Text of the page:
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salvageSalvage by Alexandra Duncan

Genre: DystopianScience FictionYoung Adult
Published by Greenwillow (4.1.2014) 
eARC, 520 pages
Source: Edelweiss
Add to Goodreads 

Ava is the captain’s daughter. This allows her limited freedoms and a certain status in the Parastrata’s rigid society-but it doesn’t mean she can read or write or even withstand the forces of gravity. When Ava learns she is to be traded in marriage to another merchant ship, she hopes for the best. After all, she is the captain’s daughter. Betrayal, banishment, and a brush with love and death are her destiny instead, and Ava stows away on a mail sloop bound for Earth in order to escape both her past and her future. The gravity almost kills her. Gradually recuperating in a stranger’s floating cabin on the Gyre, a huge mass of scrap and garbage in the Pacific Ocean, Ava begins to learn the true meaning of family and home and trust-and she begins to nourish her own strength and soul. This sweeping and harrowing novel explores themes of choice, agency, rebellion, and family and, after a tidal wave destroys the Gyre and all those who live there, ultimately sends its main character on a thrilling journey to Mumbai, the beating heart of Alexandra Duncan’s post-climate change Earth.

 I was really looking forward to this one because the setting is in space. I made it 7%.
 
My first problem was all of the ridiculous and cumbersome names. Lifil, Llell, Jerej, Turrut, Modrie…it’s like someone just bashed their face into a keyboard and said, “There you go, that’s your character’s name!” As if those weren’t bad enough, then we meet someone named Solidarity with the Stars. Seriously. This ain’t Dances With Wolves!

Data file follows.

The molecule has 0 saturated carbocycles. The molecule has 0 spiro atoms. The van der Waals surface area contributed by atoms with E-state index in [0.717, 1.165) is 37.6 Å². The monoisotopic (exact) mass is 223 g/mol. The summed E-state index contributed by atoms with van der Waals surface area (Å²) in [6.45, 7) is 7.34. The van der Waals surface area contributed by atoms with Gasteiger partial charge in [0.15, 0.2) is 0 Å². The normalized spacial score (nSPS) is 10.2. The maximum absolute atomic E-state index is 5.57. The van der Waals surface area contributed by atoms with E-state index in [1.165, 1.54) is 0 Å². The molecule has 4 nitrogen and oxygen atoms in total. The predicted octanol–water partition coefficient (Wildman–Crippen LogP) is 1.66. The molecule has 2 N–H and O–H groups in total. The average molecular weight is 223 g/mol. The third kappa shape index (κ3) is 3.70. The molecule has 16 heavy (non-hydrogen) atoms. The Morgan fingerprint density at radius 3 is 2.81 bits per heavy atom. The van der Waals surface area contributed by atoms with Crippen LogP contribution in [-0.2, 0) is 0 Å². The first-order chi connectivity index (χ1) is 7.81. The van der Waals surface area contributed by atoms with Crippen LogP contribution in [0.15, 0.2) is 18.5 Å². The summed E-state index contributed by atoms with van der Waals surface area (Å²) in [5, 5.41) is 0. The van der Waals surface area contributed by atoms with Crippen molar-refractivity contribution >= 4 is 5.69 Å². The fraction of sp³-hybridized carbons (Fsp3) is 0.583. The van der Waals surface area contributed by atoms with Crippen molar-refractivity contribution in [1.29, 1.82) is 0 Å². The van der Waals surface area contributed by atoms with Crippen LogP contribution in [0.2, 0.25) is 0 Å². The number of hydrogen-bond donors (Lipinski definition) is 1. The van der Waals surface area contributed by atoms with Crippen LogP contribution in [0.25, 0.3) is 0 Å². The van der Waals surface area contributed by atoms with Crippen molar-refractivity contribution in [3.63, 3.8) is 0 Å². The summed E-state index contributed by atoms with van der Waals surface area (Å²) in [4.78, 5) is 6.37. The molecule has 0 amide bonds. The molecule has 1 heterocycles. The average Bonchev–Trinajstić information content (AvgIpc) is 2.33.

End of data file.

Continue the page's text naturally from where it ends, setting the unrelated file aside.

For being in space, the world building was horrible. I expected it to be set up with descriptions of space to give me a picture in my head that they were actually in space, but all I got was “The morning before our ship, Parastrata, docks the skyport, I rise early.” Seriously. That’s it. The rest was just mundane crap that had nothing to do with being in space. Plus nothing was explained. What is the Void? What does being “the so girl” mean?
And this:
 
If you weren’t looking close, you’d think we were sisters, all dressed alike, except my skin is dull and dark, like my mother’s was, whereas theirs holds a translucent pearl.
So basically she’s black and they’re white? Then how the hell would someone mistake them for being sisters?? That makes no sense! I’m pretty sure she was black, anyway (the main character I mean…I don’t even remember what her name was). It mentioned something about her “odd skin.” But if it’s futuristic, are we really relapsing to the point that black skin is odd? And there was also a lot of sexism: Men fix things and women clean, and it was frowned upon (and maybe even punishable?) for the roles to be switched. Seriously? After all the years of working toward equality for genders and races, this is what the future looks like? It just wasn’t viable to me.
 
The phrase “right so” was WAY overused. After about the 10th time in just as many pages, I wanted to stab myself in the eye.
 
I dropped my head and my voice. “I’m sorry. I mean, please, so, don’t trouble yourself with it.”
Luck laughed. “Did you just call me so?”
I nodded and peeked up.
“You’re some odd girl,” he said.
Wtf does that even mean? Apparently “so” had some important meaning, but it was never explained. That’s one of my pet peeves in science fiction and fantasy: If you’re going to create a world, you need to explain the terms. Don’t toss your readers into the ocean and expect them to learn how to swim!
 
I was bored out of my mind on top of being annoyed, and couldn’t find any reason to continue.
 
 
Jessi (Geo)

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4 Responses to “Books I Didn’t Finish: Jan-March 2014”

  1. Aww, I got Salvage on my shelf, but reading it, I’m not even sure I would want to read it anymore :(
    The description sounds kinda forced (Especially with that look-like-sister part -_-), and what’s up with that names and that ‘so-so’ things? O.O

    Anyway, thanks for sharing!

    Neysa @ Papier Revue

  2. I DNF White Space too for the same reasons. I believe I stopped around 30 pages or so, which is far beneath my normal DNF mark (around 100 pages) All those terms, frustrating and confusing. Haha, those names in Salvage sound strange!